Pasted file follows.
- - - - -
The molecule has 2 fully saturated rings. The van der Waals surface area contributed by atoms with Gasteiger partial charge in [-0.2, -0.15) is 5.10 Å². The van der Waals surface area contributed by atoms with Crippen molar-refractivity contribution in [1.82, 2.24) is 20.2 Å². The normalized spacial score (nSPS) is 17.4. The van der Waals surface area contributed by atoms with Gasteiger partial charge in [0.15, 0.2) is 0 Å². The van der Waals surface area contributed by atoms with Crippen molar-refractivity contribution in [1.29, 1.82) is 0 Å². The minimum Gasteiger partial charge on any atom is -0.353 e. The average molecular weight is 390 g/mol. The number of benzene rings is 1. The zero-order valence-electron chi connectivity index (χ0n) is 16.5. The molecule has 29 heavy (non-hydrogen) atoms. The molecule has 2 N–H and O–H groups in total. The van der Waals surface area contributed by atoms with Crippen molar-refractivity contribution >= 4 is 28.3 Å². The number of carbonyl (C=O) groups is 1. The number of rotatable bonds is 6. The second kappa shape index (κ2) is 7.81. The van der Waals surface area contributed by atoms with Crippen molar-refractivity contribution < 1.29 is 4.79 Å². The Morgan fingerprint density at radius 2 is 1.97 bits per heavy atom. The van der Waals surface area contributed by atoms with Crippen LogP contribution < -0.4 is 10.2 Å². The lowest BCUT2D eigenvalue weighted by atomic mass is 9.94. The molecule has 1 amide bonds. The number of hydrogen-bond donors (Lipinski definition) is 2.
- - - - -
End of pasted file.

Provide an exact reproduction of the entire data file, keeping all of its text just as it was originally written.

The molecule has 2 fully saturated rings. The van der Waals surface area contributed by atoms with Gasteiger partial charge in [-0.2, -0.15) is 5.10 Å². The van der Waals surface area contributed by atoms with Crippen molar-refractivity contribution in [1.82, 2.24) is 20.2 Å². The normalized spacial score (nSPS) is 17.4. The van der Waals surface area contributed by atoms with Gasteiger partial charge in [0.15, 0.2) is 0 Å². The van der Waals surface area contributed by atoms with Crippen molar-refractivity contribution in [1.29, 1.82) is 0 Å². The minimum Gasteiger partial charge on any atom is -0.353 e. The average molecular weight is 390 g/mol. The number of benzene rings is 1. The zero-order valence-electron chi connectivity index (χ0n) is 16.5. The molecule has 29 heavy (non-hydrogen) atoms. The molecule has 2 N–H and O–H groups in total. The van der Waals surface area contributed by atoms with Crippen molar-refractivity contribution >= 4 is 28.3 Å². The number of carbonyl (C=O) groups is 1. The number of rotatable bonds is 6. The second kappa shape index (κ2) is 7.81. The van der Waals surface area contributed by atoms with Crippen molar-refractivity contribution < 1.29 is 4.79 Å². The Morgan fingerprint density at radius 2 is 1.97 bits per heavy atom. The van der Waals surface area contributed by atoms with Crippen LogP contribution < -0.4 is 10.2 Å². The lowest BCUT2D eigenvalue weighted by atomic mass is 9.94. The molecule has 1 amide bonds. The number of hydrogen-bond donors (Lipinski definition) is 2.